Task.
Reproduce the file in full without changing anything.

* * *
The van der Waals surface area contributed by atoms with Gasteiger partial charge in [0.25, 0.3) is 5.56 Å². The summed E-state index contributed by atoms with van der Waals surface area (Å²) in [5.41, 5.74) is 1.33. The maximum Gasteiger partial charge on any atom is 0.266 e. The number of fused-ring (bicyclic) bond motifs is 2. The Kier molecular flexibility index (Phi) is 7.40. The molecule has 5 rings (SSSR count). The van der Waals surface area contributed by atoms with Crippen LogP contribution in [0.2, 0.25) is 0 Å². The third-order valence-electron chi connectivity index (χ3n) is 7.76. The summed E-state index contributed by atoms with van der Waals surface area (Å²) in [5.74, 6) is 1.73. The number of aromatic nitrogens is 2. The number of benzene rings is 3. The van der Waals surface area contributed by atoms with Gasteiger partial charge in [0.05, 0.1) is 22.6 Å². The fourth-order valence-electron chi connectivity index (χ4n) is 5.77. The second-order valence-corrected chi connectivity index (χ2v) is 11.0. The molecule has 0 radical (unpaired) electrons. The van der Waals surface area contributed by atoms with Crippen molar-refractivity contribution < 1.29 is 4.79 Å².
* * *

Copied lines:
The van der Waals surface area contributed by atoms with Gasteiger partial charge in [0.25, 0.3) is 5.56 Å². The summed E-state index contributed by atoms with van der Waals surface area (Å²) in [5.41, 5.74) is 1.33. The maximum Gasteiger partial charge on any atom is 0.266 e. The number of fused-ring (bicyclic) bond motifs is 2. The Kier molecular flexibility index (Phi) is 7.40. The molecule has 5 rings (SSSR count). The van der Waals surface area contributed by atoms with Crippen LogP contribution in [0.2, 0.25) is 0 Å². The third-order valence-electron chi connectivity index (χ3n) is 7.76. The summed E-state index contributed by atoms with van der Waals surface area (Å²) in [5.74, 6) is 1.73. The number of aromatic nitrogens is 2. The number of benzene rings is 3. The van der Waals surface area contributed by atoms with Gasteiger partial charge in [0.05, 0.1) is 22.6 Å². The fourth-order valence-electron chi connectivity index (χ4n) is 5.77. The second-order valence-corrected chi connectivity index (χ2v) is 11.0. The molecule has 0 radical (unpaired) electrons. The van der Waals surface area contributed by atoms with Crippen molar-refractivity contribution < 1.29 is 4.79 Å².